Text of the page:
Fifty Shames of Earl Grey
Narrated by Allyson Ryan
Any review of Fifty Shames of Earl Grey (Fifty Shames) should start with the fact that it is a parody of Fifty Shades of Grey (Fifty) by E.L. James. That runaway best seller in print has sharply divided romance readers – those who love it and those who don’t. Further, it is very much in the public eye and has caused controversy in general as it continues to fly off bookseller’s shelves even while it is lambasted for its erotic content, light BDSM scenes, and fanfic roots.
Andrew Shaffer pens the tale so pay no attention to the Fanny Merkin credit. Although I’m not familiar with Shaffer, he does know something about romance as he reviews romance and erotica titles (as well as some women’s fiction) for RT Book Reviews.
How much you enjoy Fifty Shames will likely depend on two things – the magnitude of love you have for Fifty and your tolerance for buffoonery combined with an ewww factor. I’m not a fervent fan of James’ Fifty trilogy but I did enjoy it for the most part to the tune of a B- rating. But my tolerance of the ewww factor when reading what I consider slapstick comedy has never been great. There’s a world of other genres I’d prefer to read or listen to.
Nonetheless, I started listening to Fifty Shames with an open mind – I have no problem with the idea of making Fifty sound ridiculous and I imagined it would probably be quite funny. But within an hour, I was rolling my eyes wondering how I was going to make it through the entire audio. As the proper audio reviewer I envision myself to be, I decided to focus on the narration and continued on. That’s when the surprise came. I found myself laughing. Yeah, it may not be my flavor of audiobook, but it did entertain more than irritate.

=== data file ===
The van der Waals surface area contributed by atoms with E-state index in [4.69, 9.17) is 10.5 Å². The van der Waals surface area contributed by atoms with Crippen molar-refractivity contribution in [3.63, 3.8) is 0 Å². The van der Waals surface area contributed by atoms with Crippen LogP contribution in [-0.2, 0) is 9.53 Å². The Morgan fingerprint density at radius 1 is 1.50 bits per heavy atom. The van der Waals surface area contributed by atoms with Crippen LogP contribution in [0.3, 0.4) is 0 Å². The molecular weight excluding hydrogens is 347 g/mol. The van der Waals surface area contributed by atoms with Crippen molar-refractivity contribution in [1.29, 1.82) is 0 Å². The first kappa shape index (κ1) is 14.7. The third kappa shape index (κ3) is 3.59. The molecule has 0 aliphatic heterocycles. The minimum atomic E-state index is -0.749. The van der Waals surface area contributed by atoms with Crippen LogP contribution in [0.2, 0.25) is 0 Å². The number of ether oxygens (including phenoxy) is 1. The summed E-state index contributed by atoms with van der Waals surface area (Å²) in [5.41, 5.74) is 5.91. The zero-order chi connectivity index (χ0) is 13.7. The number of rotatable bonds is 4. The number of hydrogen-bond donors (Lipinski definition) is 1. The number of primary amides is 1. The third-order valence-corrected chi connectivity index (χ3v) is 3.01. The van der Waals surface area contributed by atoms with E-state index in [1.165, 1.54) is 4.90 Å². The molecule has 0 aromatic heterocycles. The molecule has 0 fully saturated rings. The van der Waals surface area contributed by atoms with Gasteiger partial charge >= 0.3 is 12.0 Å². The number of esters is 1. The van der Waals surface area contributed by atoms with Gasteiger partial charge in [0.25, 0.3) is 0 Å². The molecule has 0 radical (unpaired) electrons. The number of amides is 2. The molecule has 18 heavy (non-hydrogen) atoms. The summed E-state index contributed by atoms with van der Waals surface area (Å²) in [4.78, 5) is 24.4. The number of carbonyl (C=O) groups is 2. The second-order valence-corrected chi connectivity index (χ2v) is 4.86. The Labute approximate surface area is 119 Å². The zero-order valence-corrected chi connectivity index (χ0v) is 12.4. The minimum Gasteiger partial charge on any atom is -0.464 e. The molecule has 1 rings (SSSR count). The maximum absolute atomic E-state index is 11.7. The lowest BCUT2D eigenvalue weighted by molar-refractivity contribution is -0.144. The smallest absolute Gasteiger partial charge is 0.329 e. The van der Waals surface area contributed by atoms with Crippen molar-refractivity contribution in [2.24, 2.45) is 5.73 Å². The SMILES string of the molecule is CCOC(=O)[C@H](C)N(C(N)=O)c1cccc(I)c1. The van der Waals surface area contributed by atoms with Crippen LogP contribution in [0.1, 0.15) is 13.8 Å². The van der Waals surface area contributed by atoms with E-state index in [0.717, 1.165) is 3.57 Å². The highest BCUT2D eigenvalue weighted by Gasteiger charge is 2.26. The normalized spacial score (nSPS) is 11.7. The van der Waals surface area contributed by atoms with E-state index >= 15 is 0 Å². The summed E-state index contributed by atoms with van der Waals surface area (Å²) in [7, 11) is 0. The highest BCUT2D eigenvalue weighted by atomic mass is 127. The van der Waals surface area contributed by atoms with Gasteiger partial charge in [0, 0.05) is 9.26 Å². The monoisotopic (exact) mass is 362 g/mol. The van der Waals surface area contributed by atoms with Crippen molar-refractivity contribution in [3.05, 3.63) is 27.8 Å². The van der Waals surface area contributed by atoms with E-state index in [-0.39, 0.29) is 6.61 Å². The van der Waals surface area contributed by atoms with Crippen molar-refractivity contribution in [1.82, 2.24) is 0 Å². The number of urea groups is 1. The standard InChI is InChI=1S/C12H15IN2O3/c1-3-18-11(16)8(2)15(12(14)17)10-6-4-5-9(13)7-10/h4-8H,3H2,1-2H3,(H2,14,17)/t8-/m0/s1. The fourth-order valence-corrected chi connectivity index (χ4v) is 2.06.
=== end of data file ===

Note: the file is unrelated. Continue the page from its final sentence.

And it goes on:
Allyson Ryan sounds young but she needs to – after all, Ana Steal is only 22 while Earl Grey is 27. Her voice rings clear for Ana while she performs Earl in more of a deep whisper, both, which are effective. Plus it’s quite evident that she understands the satirical nature of the book and knows how to stress Ana’s comical surprise and Earl’s devious intentions. As they make love for the first time, she delivers “turgid python” with just the right tone followed by Earl passionately telling Ana his need for custom tailored condoms as “one of the perks of being part of the .0001%.” And I did have to laugh (something I’m certain I would not have done while reading in print) as Ms. Ryan performs Ana sighing as she thinks, “It’s too much like a wet dream about Robert Pattison.”
I did tire of the silliness of it all at times but Allyson Ryan delivers a performance that is close to perfection for satire. Too bad the producers of Fifty didn’t take the time to choose a more appropriate narrator for James’ Fifty trilogy as I thought their choice a sheer disaster. That’s one place where Fifty Shames definitely has the advantage. It’s all about the narrator in this instance. I doubt I would have finished the print version but I did it with laughs in audio.
Breakdown of Grade – Narration B Book Content C-